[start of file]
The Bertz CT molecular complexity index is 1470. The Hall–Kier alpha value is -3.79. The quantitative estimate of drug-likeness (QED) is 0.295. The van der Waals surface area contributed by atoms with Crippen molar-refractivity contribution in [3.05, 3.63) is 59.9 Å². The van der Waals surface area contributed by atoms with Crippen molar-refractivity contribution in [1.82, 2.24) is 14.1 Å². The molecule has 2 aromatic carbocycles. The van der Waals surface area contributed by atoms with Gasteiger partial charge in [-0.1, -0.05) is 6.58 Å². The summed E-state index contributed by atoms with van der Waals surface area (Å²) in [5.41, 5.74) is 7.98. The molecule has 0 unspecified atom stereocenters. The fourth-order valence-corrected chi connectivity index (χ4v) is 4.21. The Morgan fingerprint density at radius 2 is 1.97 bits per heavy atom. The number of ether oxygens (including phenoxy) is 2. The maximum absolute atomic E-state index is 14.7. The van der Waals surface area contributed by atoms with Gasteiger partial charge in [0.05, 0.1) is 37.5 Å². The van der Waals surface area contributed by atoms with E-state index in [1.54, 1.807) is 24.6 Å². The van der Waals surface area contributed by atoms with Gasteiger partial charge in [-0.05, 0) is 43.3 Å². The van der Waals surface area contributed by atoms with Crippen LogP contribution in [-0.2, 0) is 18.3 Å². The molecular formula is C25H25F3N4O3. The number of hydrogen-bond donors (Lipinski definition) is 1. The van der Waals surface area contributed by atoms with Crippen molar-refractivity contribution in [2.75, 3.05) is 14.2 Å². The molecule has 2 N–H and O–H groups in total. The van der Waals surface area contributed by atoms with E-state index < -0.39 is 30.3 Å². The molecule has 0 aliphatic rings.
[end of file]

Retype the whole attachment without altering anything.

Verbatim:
The Bertz CT molecular complexity index is 1470. The Hall–Kier alpha value is -3.79. The quantitative estimate of drug-likeness (QED) is 0.295. The van der Waals surface area contributed by atoms with Crippen molar-refractivity contribution in [3.05, 3.63) is 59.9 Å². The van der Waals surface area contributed by atoms with Crippen molar-refractivity contribution in [1.82, 2.24) is 14.1 Å². The molecule has 2 aromatic carbocycles. The van der Waals surface area contributed by atoms with Gasteiger partial charge in [-0.1, -0.05) is 6.58 Å². The summed E-state index contributed by atoms with van der Waals surface area (Å²) in [5.41, 5.74) is 7.98. The molecule has 0 unspecified atom stereocenters. The fourth-order valence-corrected chi connectivity index (χ4v) is 4.21. The Morgan fingerprint density at radius 2 is 1.97 bits per heavy atom. The number of ether oxygens (including phenoxy) is 2. The maximum absolute atomic E-state index is 14.7. The van der Waals surface area contributed by atoms with Gasteiger partial charge in [0.05, 0.1) is 37.5 Å². The van der Waals surface area contributed by atoms with E-state index in [1.54, 1.807) is 24.6 Å². The van der Waals surface area contributed by atoms with Gasteiger partial charge in [-0.05, 0) is 43.3 Å². The van der Waals surface area contributed by atoms with Crippen LogP contribution in [-0.2, 0) is 18.3 Å². The molecular formula is C25H25F3N4O3. The number of hydrogen-bond donors (Lipinski definition) is 1. The van der Waals surface area contributed by atoms with Crippen molar-refractivity contribution in [2.75, 3.05) is 14.2 Å². The molecule has 2 N–H and O–H groups in total. The van der Waals surface area contributed by atoms with E-state index < -0.39 is 30.3 Å². The molecule has 0 aliphatic rings.